An observation we made in Cerny-Pickas of the lessor's argument there is appropriate in view of the like contention advanced by the lessors here. We said at page 398: "Under the construction urged by the lessor it would be necessary for both parties to the lease to carry fire insurance if they are to be protected. The lessee would have to insure against fires due to his negligence, and the lessor against fires due to other causes. * * * The parties contemplated that the risk of loss by fire should be insured against and we see no reason to suppose that they did not contemplate the customary insurance policy which covers both accidental and negligent fires." It would be a tortured construction, indeed, to say that under the lease here it was proposed that the lessor would procure fire insurance to cover fire risks save those which might be attributable to the negligence of the lessee or its employees. Under such a construction the lessee, to protect itself, then would seek an unusual, if not unique, policy to cover the risk of its own negligence, but nothing more. The only reasonable conclusion we can draw is that the parties intended, judging by their entire expression in the lease, that the lessors were to procure fire insurance and were to look to it to protect them from loss by fire, including fires which might be caused by the lessee's negligence.

The lessors rely strongly on the fact that in Cerny-Pickas the lease's redelivery exemption clause provided that upon termination of the lease the tenant was to return the premises to the landlord in good condition and repair "loss by fire and ordinary wear excepted," whereas in the lease here the redelivery exception clause (paragraph 5) states that at the termination of the lease the lessee shall yield up the premises in as good condition as when it took possession, "ordinary wear and tear or damage by fire or other casualty beyond lessee's control excepted, * * *." They argue that the clause in this lease requires the inference that it was intended that the lessee would be liable for damage by fire caused by its negligence.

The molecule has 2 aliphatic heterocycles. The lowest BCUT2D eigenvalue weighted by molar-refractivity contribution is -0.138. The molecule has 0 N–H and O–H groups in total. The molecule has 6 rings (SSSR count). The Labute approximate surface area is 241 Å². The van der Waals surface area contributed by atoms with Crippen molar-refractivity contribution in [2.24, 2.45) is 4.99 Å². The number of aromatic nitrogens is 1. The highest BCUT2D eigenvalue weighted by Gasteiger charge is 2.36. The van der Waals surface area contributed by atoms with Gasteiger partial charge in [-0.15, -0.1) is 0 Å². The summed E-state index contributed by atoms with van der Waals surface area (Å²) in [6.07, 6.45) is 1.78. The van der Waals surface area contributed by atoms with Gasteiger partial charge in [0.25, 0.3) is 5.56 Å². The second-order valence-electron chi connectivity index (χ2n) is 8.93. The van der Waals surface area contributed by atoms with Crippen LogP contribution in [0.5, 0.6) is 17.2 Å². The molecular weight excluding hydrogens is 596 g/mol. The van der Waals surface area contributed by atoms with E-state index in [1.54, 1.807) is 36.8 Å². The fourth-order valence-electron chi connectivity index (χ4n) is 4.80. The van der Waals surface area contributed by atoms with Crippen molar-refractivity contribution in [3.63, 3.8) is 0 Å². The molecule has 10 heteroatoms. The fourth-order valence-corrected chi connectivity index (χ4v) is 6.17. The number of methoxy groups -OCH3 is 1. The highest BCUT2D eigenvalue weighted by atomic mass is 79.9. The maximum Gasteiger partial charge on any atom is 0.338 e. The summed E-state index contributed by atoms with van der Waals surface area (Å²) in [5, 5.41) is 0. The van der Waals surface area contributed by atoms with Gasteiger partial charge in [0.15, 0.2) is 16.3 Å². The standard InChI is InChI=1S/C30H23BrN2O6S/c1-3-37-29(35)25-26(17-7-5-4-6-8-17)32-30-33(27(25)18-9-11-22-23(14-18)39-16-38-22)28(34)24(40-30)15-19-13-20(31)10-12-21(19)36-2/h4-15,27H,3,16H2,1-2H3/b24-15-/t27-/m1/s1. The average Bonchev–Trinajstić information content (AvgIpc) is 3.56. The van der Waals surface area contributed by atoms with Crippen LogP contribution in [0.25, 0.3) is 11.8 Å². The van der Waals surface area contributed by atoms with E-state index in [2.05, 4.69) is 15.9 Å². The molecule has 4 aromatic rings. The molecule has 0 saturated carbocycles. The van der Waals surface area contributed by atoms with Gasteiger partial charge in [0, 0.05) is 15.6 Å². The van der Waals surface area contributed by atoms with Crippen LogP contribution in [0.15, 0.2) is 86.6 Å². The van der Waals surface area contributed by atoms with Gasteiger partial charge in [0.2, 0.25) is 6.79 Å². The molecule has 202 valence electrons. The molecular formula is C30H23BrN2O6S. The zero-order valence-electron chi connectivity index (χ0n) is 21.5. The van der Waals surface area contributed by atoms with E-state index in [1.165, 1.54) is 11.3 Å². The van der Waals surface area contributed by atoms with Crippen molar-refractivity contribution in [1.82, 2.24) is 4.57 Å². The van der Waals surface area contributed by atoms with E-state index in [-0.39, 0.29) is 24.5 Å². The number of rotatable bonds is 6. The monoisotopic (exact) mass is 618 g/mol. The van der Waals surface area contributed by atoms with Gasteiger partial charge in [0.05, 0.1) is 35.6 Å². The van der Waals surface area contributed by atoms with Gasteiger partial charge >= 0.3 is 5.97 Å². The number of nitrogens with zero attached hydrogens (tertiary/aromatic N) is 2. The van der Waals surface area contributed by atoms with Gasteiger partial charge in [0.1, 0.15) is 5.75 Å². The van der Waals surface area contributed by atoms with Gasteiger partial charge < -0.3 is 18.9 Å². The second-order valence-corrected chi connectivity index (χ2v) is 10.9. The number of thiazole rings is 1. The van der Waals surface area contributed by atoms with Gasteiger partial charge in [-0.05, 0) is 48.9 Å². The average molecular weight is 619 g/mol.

We note that the language "ordinary wear and tear or damage by fire or other casualty beyond lessee's control excepted" is not entirely free from ambiguity, but granting the interpretation placed on the clause by the lessors, the clause cannot be considered in isolation to defeat the intent of the parties that is found to be expressed when one views the lease as a whole. The lease in Cerny-Pickas had a provision (paragraph 8) which obliged the lessee to maintain all improvements in good repair, which included the language "injury by fire or other causes beyond lessee's control excepted * * *." This provision, with language closely resembling the wording here, was set forth by this court in its opinion but was not discussed, as it was apparent that looking at the lease as a whole it was intended that the lessee was not to be liable for fire, even fire caused by the negligence of the lessee. Here, too, it is apparent that the lease as a whole reveals a like intention and the presence of the incongruous words will not supersede what to us are dominating expressions of intention. An observation made by this court, in United States Trust Co. of New York v. Jones, 414 Ill. 265 at 272, quoted from the earlier Street v. Chicago Wharfing Co., 157 Ill. 605, is appropriate: "Particular expressions will not control where the whole tenor or purpose of the instrument forbids a literal interpretation of the specific words."

Viewing the lease as a whole, we judge that the parties manifested a pervading intention that the lessee was not to be liable for damage through fire resulting through the lessee's negligence.

Accordingly, the judgment of the Appellate Court, First District, is reversed and the judgment of the circuit court of Cook County dismissing the lessors' amended complaint is affirmed.

Appellate Court reversed; circuit court affirmed.

19680924